Goode, whose doctorate is in plant biology, discusses organics and biodynamics, never losing sight of his primary purpose, which is to make the case that regenerative farming ‘must be the future for winegrowing’. He’s a clear and unfussy writer with a knack for explaining complex scientific principles without losing the lay reader. His research is backed by a wealth of evidence: he’s trodden vineyards and questioned growers and winemakers from Canada to New Zealand, Australia to Napa to Champagne (he gives a gold star to Pernod Ricard-owned Champagne Mumm for its embrace of regenerative practices). He’s familiar with the theory, quoting pioneers such as the Japanese farmer Manosobu Fukuoka, or the early agroeconomist Miquel Altieri.
Above all he shows, without being dogmatic or tedious, that the proper business of wine is undergoing a mighty change. For decades the focus has been on the vine as the ‘organism of interest’, but now we understand that everything of any importance happens in the ground, and we ignore that at our peril. It’s the soil, stupid.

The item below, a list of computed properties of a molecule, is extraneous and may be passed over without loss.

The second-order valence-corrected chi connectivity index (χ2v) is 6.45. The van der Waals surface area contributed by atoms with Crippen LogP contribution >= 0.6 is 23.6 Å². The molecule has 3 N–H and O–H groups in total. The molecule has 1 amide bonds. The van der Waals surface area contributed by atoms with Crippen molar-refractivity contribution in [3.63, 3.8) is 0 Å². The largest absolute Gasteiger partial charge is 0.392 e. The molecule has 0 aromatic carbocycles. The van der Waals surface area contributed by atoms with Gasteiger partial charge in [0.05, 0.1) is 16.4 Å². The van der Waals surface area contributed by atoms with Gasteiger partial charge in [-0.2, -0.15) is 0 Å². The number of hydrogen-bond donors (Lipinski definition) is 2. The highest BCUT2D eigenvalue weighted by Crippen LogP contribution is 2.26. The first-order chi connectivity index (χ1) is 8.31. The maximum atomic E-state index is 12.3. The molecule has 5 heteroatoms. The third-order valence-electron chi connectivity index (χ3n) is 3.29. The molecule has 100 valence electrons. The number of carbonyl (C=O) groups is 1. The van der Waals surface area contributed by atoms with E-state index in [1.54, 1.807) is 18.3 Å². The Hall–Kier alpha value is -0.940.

Doctors and Distillers by Camper English
Penguin, £15 (July 2022)
Powdered human skull dissolved in alcohol was a favoured anti-depressant of Charles II of England. The King’s Drops, as it was known, became quite popular in the 17th century, as did skull moss – ‘lichens or moss growing on skulls,’ the author helpfully elucidates. The chapter on ‘Corpse medicine’ (it might include powdered mummy), is just one of the pleasures of this enjoyable tour of the long and intertwined history of medicine and alcohol. From the development of Chartreuse (loved by ZZ Top, who rhymed it with ‘loose’), through snake oil and mithridate and Guinness (until 2009 Irish blood donors were given a free pint), pisco and wormwood, moonshine and soda fountains (which in the 1800s would deliver a shot of cocaine along with the fizz), English describes the myriad ways that for the last 10,000 years humans have been using alcohol medicinally.